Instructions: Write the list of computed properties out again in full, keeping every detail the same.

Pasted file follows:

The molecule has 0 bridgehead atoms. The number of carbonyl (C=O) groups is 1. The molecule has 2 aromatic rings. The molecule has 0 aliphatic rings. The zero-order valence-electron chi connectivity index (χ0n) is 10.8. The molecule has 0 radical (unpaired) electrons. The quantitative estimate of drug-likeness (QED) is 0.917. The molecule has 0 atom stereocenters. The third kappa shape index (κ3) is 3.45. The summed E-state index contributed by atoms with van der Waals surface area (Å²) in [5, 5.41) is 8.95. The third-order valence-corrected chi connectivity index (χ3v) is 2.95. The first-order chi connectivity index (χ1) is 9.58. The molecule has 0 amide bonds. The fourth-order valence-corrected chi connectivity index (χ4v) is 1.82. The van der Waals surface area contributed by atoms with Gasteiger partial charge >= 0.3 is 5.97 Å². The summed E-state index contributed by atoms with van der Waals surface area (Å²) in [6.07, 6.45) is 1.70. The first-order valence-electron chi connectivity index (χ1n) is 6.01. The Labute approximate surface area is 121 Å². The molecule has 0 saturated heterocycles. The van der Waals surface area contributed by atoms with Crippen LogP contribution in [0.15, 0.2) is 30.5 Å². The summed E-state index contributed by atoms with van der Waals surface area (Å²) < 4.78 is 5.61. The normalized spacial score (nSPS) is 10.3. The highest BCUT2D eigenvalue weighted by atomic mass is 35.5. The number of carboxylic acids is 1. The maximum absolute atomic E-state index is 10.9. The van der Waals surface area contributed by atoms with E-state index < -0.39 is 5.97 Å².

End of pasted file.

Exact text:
The molecule has 0 bridgehead atoms. The number of carbonyl (C=O) groups is 1. The molecule has 2 aromatic rings. The molecule has 0 aliphatic rings. The zero-order valence-electron chi connectivity index (χ0n) is 10.8. The molecule has 0 radical (unpaired) electrons. The quantitative estimate of drug-likeness (QED) is 0.917. The molecule has 0 atom stereocenters. The third kappa shape index (κ3) is 3.45. The summed E-state index contributed by atoms with van der Waals surface area (Å²) in [5, 5.41) is 8.95. The third-order valence-corrected chi connectivity index (χ3v) is 2.95. The first-order chi connectivity index (χ1) is 9.58. The molecule has 0 amide bonds. The fourth-order valence-corrected chi connectivity index (χ4v) is 1.82. The van der Waals surface area contributed by atoms with Gasteiger partial charge >= 0.3 is 5.97 Å². The summed E-state index contributed by atoms with van der Waals surface area (Å²) in [6.07, 6.45) is 1.70. The first-order valence-electron chi connectivity index (χ1n) is 6.01. The Labute approximate surface area is 121 Å². The molecule has 0 saturated heterocycles. The van der Waals surface area contributed by atoms with Crippen LogP contribution in [0.15, 0.2) is 30.5 Å². The summed E-state index contributed by atoms with van der Waals surface area (Å²) < 4.78 is 5.61. The normalized spacial score (nSPS) is 10.3. The highest BCUT2D eigenvalue weighted by atomic mass is 35.5. The number of carboxylic acids is 1. The maximum absolute atomic E-state index is 10.9. The van der Waals surface area contributed by atoms with E-state index < -0.39 is 5.97 Å².